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Design and Discovery

By Stephen M. Samuel

They say Archimedes invented calculus 1500 years before it was reinvented by Sir Issac Newton. Fortunately, enough of his original writings survived the years such that we modern folks could examine them and gain insight into his thinking. It’s fun to imagine how life would be different had human kind paid more attention to Archimedes. Many of us know about the inventions that to this day bear his name, such as the Archimedean screw and the Archimedean principle of buoyancy.  Had we as a species understood the principles of calculus 1500 years earlier, I believe things would be very different. Not necessarily better, but different. Archimedes was too far ahead of his time. He was so far ahead that when he invented – or should I say discovered – these advanced mathematical techniques, there weren’t enough people around who could understand how amazing they were. When Archimedes was killed, his knowledge was lost for centuries.


This all leads to an important realization. Math and mathematical techniques exist, whether humans find them or not. At any time some incredible visionary, without the help of the research group, the super computer, or the multi-million dollar lab, can uncover this method of doing things that can change the world. A good design has the same property or perhaps is just a manifestation of the same exact underlying truth. A modern bicycle is an amazing invention whose main advantage comes from the main component, the wheel. The wheel exists in nature, as anyone who’s ever thrown a log underneath something to move it along knows. It’s a pretty sure bet that whoever was the first human to use a wheel or wheel-like device was not alone. Had he or she never been born, surely someone else would have been the first, and probably in a similar time frame. I imagine that the first use of a wheel was accidental. Perhaps someone was sitting on a log on a hill, and it started to roll or something like that. Sooner or later, someone thought to try it again and do it on purpose.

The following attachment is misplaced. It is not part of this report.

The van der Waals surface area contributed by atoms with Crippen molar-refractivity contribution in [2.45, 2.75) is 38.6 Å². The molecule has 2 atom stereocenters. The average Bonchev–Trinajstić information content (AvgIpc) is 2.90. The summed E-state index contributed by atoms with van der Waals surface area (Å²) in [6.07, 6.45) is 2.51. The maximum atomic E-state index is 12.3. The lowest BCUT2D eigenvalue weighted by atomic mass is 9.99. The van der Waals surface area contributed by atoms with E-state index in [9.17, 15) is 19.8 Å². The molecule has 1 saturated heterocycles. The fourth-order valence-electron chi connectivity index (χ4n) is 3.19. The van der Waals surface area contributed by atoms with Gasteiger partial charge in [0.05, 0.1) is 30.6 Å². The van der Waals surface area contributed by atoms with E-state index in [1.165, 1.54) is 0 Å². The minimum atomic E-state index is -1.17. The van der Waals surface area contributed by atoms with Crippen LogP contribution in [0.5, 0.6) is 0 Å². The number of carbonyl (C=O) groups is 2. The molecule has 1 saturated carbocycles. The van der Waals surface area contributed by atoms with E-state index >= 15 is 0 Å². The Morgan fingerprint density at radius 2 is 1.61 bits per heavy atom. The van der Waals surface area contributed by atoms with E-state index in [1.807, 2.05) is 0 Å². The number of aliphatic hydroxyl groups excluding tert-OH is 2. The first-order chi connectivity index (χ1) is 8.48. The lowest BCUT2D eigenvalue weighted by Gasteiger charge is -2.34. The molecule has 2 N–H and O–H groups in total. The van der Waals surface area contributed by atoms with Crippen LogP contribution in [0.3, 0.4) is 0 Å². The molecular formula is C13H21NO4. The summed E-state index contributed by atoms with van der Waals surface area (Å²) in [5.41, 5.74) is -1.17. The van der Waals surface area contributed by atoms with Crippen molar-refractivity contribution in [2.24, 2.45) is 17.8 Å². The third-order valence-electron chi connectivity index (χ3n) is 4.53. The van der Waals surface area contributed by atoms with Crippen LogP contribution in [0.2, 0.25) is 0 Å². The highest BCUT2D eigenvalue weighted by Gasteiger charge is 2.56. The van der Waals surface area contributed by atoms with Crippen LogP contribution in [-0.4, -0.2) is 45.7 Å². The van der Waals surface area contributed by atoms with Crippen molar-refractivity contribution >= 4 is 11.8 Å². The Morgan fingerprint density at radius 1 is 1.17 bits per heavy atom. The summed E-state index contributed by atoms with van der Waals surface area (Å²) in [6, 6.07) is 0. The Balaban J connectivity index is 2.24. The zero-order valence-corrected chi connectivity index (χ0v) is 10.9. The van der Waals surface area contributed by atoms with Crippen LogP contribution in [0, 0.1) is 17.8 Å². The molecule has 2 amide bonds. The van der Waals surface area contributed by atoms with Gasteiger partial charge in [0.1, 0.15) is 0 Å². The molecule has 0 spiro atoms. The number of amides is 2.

I think a lot of inventions and discoveries are like that. An accident allows a certain in-sight.  The incident is recorded and repeated. The method is refined and put to use. If you are trying to invent a new hand held device, perhaps the next iPod or Kindle, it’s instructive to know that the actual design exists already; we as inventors and designers just have to uncover it. Sometimes we must allow random to be our guide. In fact, if random is to be harnessed, we must find a way to encourage it. We must find a way to let our wonderful processes and organized innovation methods to lapse momentarily and let the “crazy” in. In this way, we may happen upon the amazingly cool thing that we never would have thought of otherwise.

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